There's something most investors have in common with their game-changing winners: They got in early. That doesn't mean you have to find the next Microsoft or Apple as they go public, but you do have to be diligent about finding stocks with long-term upside early in the game. Here are two stocks that fit the bill and might be investments investors can't afford to overlook. 

Feed them like family

Whether younger people are increasingly opting for pets and delaying parenthood or older generations are filling a quiet household with a new furry friend, Americans are clearly devoting more time and money to their animal companions. At the same time, there's been a focus on healthier eating, and that trend appears to be trickling down to our pets as well.

That's great news for Blue Buffalo Pet Products (NASDAQ:BUFF), the fastest-growing major pet-food company in the U.S., with a focus on high-quality and natural ingredients. The company has quickly grown its Blue Buffalo pet food into a billion-dollar brand based on sales and owns roughly 6% share of the overall pet-food industry.

Owning shares of Blue Buffalo comes with a couple of advantages, even though it's part of a highly competitive industry. First, with the company's focus on premium ingredients and its expansion into therapeutic foods -- which are more regulated and require veterinarian prescriptions -- its research-and-development team has a slight edge. These foods have a different shelf life, because of the difference in ingredients, and Blue Buffalo's team has developed that knowledge.

Also, once pet owners are on a more premium or prescription food, they tend not to change course even if the economy takes a downturn. And the company's products have some switching costs, as changing pets from one food to another does take a little extra effort, assuming owners follow recommendations of a gradual shift.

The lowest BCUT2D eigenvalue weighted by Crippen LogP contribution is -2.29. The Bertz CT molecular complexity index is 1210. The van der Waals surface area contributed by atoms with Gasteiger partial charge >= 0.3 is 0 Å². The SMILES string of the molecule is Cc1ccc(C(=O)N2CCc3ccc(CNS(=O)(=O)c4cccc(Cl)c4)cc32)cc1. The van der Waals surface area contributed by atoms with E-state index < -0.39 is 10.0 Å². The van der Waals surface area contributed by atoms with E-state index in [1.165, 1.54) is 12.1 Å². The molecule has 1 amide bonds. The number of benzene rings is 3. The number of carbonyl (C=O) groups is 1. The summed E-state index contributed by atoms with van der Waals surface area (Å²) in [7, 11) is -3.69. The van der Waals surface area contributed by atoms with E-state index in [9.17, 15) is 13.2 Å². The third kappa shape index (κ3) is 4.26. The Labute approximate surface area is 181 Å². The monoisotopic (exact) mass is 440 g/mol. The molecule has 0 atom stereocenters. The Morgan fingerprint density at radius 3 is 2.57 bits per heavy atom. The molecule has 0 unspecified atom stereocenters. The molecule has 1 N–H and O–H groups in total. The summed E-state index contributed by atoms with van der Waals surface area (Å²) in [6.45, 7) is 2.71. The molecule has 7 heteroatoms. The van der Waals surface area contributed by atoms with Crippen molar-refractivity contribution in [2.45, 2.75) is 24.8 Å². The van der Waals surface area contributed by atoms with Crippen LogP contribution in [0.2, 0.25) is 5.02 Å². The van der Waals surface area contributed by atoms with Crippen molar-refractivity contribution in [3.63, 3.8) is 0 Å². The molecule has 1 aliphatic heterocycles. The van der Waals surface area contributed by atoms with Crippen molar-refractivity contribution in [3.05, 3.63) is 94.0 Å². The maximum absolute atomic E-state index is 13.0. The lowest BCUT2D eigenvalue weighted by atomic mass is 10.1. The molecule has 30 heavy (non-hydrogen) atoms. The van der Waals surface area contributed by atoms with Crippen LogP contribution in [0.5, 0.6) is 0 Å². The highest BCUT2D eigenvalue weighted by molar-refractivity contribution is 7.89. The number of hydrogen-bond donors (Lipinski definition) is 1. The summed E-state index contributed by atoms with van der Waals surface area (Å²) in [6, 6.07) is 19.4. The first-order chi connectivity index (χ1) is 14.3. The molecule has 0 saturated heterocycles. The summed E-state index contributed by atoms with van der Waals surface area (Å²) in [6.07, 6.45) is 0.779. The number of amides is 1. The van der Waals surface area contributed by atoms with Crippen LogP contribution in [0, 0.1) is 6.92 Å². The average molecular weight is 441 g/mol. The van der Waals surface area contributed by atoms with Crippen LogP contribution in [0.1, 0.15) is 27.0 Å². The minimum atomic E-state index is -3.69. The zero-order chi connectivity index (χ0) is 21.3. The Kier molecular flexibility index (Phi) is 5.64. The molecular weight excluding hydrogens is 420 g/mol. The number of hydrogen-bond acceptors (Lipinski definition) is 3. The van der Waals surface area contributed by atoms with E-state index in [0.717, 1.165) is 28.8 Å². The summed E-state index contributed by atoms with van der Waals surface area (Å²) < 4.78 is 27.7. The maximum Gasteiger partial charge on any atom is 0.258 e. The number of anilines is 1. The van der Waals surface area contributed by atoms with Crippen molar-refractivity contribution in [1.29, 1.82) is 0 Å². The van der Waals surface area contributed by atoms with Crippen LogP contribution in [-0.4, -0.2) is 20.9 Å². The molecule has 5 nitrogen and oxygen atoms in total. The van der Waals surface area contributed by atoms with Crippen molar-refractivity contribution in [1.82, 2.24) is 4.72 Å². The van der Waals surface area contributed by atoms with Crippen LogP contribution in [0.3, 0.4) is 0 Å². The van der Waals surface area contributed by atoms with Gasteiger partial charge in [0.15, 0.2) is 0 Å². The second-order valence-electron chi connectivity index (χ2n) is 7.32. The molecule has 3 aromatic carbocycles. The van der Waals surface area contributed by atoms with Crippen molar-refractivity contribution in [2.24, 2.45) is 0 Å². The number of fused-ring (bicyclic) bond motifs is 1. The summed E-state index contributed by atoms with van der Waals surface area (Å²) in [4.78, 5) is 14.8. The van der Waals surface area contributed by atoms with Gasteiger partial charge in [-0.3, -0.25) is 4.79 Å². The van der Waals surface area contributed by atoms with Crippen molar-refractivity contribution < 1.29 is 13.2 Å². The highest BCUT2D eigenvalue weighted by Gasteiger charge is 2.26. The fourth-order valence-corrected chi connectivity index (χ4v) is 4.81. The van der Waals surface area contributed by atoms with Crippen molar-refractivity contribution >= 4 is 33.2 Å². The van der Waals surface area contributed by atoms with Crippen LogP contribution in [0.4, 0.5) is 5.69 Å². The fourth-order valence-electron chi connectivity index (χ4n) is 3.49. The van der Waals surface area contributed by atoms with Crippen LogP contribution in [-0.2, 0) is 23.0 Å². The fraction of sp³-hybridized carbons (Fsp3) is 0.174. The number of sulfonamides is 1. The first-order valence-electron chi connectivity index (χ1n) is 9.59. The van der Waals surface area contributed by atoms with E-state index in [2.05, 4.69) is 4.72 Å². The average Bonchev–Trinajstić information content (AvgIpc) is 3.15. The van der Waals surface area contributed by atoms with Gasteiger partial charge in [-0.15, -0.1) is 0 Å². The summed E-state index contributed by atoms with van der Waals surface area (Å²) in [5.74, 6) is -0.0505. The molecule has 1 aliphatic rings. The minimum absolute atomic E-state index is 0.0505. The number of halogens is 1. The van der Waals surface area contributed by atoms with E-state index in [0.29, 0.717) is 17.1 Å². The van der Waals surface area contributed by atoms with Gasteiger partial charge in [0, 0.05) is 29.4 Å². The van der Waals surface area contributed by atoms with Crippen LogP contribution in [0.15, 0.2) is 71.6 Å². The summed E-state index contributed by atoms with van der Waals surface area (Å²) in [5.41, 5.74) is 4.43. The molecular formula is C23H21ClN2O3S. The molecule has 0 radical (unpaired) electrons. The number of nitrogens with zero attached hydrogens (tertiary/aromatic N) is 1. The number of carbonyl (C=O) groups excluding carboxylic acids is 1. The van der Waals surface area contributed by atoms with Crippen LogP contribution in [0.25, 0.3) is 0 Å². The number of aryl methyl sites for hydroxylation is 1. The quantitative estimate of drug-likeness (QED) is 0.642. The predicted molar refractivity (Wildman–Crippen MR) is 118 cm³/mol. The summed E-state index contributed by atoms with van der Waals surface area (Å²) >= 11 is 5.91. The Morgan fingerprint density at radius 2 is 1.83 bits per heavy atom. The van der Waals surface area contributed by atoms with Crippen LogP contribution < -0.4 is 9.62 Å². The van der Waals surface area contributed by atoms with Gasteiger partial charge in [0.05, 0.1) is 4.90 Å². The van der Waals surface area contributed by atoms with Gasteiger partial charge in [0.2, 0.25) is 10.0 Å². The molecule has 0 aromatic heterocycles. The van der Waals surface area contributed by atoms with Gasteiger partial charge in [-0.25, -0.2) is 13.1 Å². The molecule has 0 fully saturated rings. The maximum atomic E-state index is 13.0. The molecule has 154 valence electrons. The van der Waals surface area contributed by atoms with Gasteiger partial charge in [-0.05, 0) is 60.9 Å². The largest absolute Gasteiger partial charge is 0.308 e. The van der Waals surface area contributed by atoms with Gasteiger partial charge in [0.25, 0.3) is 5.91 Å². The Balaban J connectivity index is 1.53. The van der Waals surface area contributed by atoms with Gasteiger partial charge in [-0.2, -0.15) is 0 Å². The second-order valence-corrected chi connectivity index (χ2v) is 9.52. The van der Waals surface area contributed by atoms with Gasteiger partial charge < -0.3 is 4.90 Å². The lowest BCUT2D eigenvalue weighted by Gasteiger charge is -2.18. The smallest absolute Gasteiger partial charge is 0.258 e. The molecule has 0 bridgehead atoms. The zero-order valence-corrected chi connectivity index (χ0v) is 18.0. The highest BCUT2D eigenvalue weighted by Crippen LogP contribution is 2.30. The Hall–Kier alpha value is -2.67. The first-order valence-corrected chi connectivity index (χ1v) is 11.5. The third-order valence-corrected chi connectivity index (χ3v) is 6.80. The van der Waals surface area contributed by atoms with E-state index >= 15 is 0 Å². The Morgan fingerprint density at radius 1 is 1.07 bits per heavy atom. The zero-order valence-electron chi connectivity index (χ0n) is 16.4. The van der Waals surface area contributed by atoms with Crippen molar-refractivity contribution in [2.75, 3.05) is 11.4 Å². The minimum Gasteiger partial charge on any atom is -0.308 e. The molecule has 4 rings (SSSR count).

Blue Buffalo is coming off a strong first quarter that beat estimates. Its net sales were up nearly 8%, and its net income up 18.1%, over the prior year. If management can continue to expand its therapeutic-food offerings, thus building its brand image as a premium pet-food manufacturer, and methodically expand internationally, it should help fuel the company's overall growth story for years to come.

Car buying done right?

While we all love the smell of a new or used car as we drive it off the dealership parking lot, we're probably all in agreement that getting to that point is far from enjoyable. Has anybody ever enjoyed the car-buying process, or do we all want to drive away from the experience as quickly as possible? That's where Carvana Co. (NYSE:CVNA) comes in, smelling opportunity: 

Graphic showing size of car industry ($1.1 trillion)

Image source: Introduction to Carvana's May 2017 presentation.

The company is offering a unique car-buying experience, one that seems aimed at millennials. One look at the vending-machine concept, and you can easily imagine a younger consumer taking selfies during the car purchase. Scoff at that idea if you want, but it's certainly unique and shareable, compared with the status quo at most dealerships -- and Carvana gets to enjoy free word-of-mouth advertising.

Carvana's multi-story vending machine car buying concept.

Image source: Carvana. 

Carvana has just reported its first quarter as a public company, so the story has a long way to go. But what investors should consider is that the management team has already nailed a repeatable market-entry playbook. It has a team of expansion advocates with defined market-launch capital expenditures, a logistics network, and a turn-on marketing program. That's helped Carvana's total number of operating markets jump from three in 2014 to nine a year later and 21 in 2016.

One quarter doesn't make a trend, but its first-quarter results are promising. Retail units sold were up 120%, to 8,334, and revenue jumped a similar 118% to $159.1 million. The company remains unprofitable, but there is immense room to improve its operations. The focus going forward will be to increase the number of markets it participates in to sell incremental vehicles, reduce the average days to sell a vehicle, increase the conversion rates of its marketing, and develop new products and services to generate other streams of top-line growth.

Teresa Kersten is an employee of LinkedIn and is a member of The Motley Fool's board of directors. LinkedIn is owned by Microsoft. Daniel Miller has no position in any stocks mentioned. The Motley Fool owns shares of and recommends Apple. The Motley Fool has a disclosure policy.